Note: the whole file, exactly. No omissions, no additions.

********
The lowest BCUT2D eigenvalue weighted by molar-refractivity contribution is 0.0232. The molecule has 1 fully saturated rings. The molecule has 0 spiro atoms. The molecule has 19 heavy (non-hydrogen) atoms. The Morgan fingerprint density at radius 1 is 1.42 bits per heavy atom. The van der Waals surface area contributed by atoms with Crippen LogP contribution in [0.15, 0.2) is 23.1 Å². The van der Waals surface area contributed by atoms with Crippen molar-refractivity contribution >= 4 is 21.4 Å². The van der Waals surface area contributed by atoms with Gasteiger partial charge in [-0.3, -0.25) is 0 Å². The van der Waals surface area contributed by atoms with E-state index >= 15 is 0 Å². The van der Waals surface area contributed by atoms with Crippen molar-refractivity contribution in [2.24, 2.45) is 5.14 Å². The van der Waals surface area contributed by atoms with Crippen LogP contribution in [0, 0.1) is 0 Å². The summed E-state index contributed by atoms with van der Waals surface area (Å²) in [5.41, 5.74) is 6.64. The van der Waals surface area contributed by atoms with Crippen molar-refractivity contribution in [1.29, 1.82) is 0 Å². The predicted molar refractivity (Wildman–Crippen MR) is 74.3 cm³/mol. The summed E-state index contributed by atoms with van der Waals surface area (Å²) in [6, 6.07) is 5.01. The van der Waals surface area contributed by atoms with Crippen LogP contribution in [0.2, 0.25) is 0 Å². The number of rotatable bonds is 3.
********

The lowest BCUT2D eigenvalue weighted by molar-refractivity contribution is 0.0232. The molecule has 1 fully saturated rings. The molecule has 0 spiro atoms. The molecule has 19 heavy (non-hydrogen) atoms. The Morgan fingerprint density at radius 1 is 1.42 bits per heavy atom. The van der Waals surface area contributed by atoms with Crippen LogP contribution in [0.15, 0.2) is 23.1 Å². The van der Waals surface area contributed by atoms with Crippen molar-refractivity contribution >= 4 is 21.4 Å². The van der Waals surface area contributed by atoms with Gasteiger partial charge in [-0.3, -0.25) is 0 Å². The van der Waals surface area contributed by atoms with E-state index >= 15 is 0 Å². The van der Waals surface area contributed by atoms with Crippen molar-refractivity contribution in [2.24, 2.45) is 5.14 Å². The van der Waals surface area contributed by atoms with Crippen LogP contribution in [0, 0.1) is 0 Å². The summed E-state index contributed by atoms with van der Waals surface area (Å²) in [5.41, 5.74) is 6.64. The van der Waals surface area contributed by atoms with Crippen molar-refractivity contribution in [1.29, 1.82) is 0 Å². The predicted molar refractivity (Wildman–Crippen MR) is 74.3 cm³/mol. The summed E-state index contributed by atoms with van der Waals surface area (Å²) in [6, 6.07) is 5.01. The van der Waals surface area contributed by atoms with Crippen LogP contribution in [0.2, 0.25) is 0 Å². The number of rotatable bonds is 3.